Although, there are many platforms and companies offering bike-ped travel data acquired through smartphone apps, location-based services, fitness apps, etc., the choice can be very confusing and at times expensive. A recent paper from Texas A&M Transportation Institute discusses the top sources for this travel data. This could help us understand how to solve the complexities of incorporating active transportation modes into traditional planning practices.
Many observers see the transportation profession—and other professions, when examined in the light of current knowledge—as being built on a foundation of exclusion. Now, the three E’s of ethics, equity, and empathy are emerging to guide the standard E’s of engineering, education, and enforcement.
NCHRP has released a new guidebook to help state DOTs systematically integrate a right-sizing approach into their decision-making. The practice of “right-sizing” involves modifying the size, extent, function, and composition of existing or planned infrastructure and services to better reflect current needs, goals, and economic realities. While right-sizing has gained popularity, few agencies are doing right-sizing routinely. NCHRP’s new guidebook may help bridge that gap.
A study evaluating municipal planning for autonomous vehicles found that an overwhelming majority of cities have done little to prepare for their arrival. At the same time, many of those cities have concerns about the negative impacts AVs could bring along with the substantial benefits, from increased vehicle miles traveled and congestion to reduced transit ridership and increased sprawl.
A recent study published in the medical journal The Lancet focuses on prevention strategies for the global epidemic of non-communicable diseases (NCDs) stemming from an unsustainable reliance on a transportation system reliant on fossil fuels. Such diseases include such as traffic violence, obesity, or respiratory and cardiovascular diseases. To address this crisis, the authors makes strong arguments that transportation and urban planners must coordinate across departments and accept their professional roles in determining how people travel.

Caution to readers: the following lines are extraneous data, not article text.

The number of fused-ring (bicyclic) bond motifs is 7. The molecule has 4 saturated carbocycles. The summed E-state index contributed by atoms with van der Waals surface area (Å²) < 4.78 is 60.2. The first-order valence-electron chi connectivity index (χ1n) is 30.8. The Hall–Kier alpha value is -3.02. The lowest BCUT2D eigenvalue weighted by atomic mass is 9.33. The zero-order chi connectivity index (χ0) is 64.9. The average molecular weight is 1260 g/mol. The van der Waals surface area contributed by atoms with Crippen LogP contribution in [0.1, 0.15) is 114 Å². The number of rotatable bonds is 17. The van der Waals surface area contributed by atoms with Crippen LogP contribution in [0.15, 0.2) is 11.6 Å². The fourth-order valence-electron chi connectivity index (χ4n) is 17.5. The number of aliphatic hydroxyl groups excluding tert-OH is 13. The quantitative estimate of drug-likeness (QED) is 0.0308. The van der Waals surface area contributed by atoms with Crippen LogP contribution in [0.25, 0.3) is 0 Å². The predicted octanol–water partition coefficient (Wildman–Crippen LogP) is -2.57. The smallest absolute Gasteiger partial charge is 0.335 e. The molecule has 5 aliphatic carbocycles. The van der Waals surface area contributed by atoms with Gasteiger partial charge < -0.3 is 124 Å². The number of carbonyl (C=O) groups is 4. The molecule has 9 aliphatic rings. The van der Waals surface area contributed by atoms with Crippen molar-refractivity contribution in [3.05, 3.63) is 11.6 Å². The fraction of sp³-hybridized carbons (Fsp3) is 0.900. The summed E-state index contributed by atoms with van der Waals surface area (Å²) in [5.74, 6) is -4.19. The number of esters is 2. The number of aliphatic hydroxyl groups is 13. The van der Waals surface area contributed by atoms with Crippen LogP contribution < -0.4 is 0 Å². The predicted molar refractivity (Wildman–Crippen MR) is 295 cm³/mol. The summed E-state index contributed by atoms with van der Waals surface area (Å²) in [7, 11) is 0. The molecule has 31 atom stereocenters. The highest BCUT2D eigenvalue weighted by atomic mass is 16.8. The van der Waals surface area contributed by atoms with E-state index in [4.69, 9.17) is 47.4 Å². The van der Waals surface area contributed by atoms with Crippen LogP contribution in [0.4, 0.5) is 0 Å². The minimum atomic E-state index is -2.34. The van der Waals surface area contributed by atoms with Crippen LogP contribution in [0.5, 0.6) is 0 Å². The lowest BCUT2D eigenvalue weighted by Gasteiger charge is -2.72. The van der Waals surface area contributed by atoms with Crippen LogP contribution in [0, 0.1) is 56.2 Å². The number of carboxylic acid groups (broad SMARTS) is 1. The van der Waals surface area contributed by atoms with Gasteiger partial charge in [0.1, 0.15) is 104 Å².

In a provocatively titled article—The Suburb That Tried to Kill the Car—Politico digs into how the Chicago suburb of Evanston reinvented itself through transit-oriented development. It is a tale with lessons for many other communities about the interplay and delicate balance of land use, transportation options, parking, zoning, tax revenues, affordable housing, and attracting new development.
Alta Planning + Design is now using a modified bicycle, termed the “Frankenbike,” to assess bike trail conditions. While vans equipped with specialized measurement devices are used extensively by transportation agencies to assess roadway pavement conditions, the condition of bike trails has not generally received the same level of attention.
Iowa DOT Secretary Paul Trombino created a minor wave in the blogosphere last week when he told an Urban Land Institute audience that the state’s highway and rail system was too big to maintain and would need to shrink.
The Presidio Parkway Phase I in San Francisco is the first state highway to be awarded a Greenroads certificate, indicating a high level of environmental sensitivity and sustainability during design and construction of the roadway. The project received a Bronze Rating. Key elements recognized by Greenroads in the project’s certification included an extensive public involvement process with special attention paid to biological, cultural, and natural resources.
As part of a new grant program, the Vermont Agency of Transportation (VTrans) recently funded three local projects aimed at better coordinating transportation and land use decisions. VTrans has partnered with the Vermont Agency of Commerce and Community Development to award approximately $200,000 each year for communities to develop plans, policies, and funding mechanisms that support local transportation options and reduce long-term infrastructure demands throughout the state.